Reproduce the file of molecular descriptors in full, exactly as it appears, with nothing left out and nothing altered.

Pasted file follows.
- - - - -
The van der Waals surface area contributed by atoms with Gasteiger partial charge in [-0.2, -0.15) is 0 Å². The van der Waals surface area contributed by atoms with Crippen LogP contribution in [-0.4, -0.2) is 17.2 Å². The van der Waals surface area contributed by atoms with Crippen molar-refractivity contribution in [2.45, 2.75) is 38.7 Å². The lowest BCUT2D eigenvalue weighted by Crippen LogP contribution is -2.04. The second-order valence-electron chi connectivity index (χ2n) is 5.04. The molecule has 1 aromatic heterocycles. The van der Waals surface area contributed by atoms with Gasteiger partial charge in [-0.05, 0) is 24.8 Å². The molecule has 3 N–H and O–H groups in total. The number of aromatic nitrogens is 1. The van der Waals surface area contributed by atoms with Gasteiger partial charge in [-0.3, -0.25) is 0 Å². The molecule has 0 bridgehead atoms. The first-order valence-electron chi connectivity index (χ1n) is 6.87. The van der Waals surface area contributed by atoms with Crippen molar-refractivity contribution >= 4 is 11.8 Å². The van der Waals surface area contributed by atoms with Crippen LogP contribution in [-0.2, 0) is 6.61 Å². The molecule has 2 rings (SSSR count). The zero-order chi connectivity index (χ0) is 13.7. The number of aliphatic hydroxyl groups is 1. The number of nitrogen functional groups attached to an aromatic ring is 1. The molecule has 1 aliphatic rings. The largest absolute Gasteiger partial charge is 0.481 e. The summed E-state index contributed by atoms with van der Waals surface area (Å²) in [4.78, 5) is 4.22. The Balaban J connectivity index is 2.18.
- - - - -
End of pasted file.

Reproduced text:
The van der Waals surface area contributed by atoms with Gasteiger partial charge in [-0.2, -0.15) is 0 Å². The van der Waals surface area contributed by atoms with Crippen LogP contribution in [-0.4, -0.2) is 17.2 Å². The van der Waals surface area contributed by atoms with Crippen molar-refractivity contribution in [2.45, 2.75) is 38.7 Å². The lowest BCUT2D eigenvalue weighted by Crippen LogP contribution is -2.04. The second-order valence-electron chi connectivity index (χ2n) is 5.04. The molecule has 1 aromatic heterocycles. The van der Waals surface area contributed by atoms with Gasteiger partial charge in [-0.05, 0) is 24.8 Å². The molecule has 3 N–H and O–H groups in total. The number of aromatic nitrogens is 1. The van der Waals surface area contributed by atoms with Gasteiger partial charge in [-0.3, -0.25) is 0 Å². The molecule has 0 bridgehead atoms. The first-order valence-electron chi connectivity index (χ1n) is 6.87. The van der Waals surface area contributed by atoms with Crippen molar-refractivity contribution >= 4 is 11.8 Å². The van der Waals surface area contributed by atoms with Crippen LogP contribution in [-0.2, 0) is 6.61 Å². The molecule has 2 rings (SSSR count). The zero-order chi connectivity index (χ0) is 13.7. The number of aliphatic hydroxyl groups is 1. The number of nitrogen functional groups attached to an aromatic ring is 1. The molecule has 1 aliphatic rings. The largest absolute Gasteiger partial charge is 0.481 e. The summed E-state index contributed by atoms with van der Waals surface area (Å²) in [4.78, 5) is 4.22. The Balaban J connectivity index is 2.18.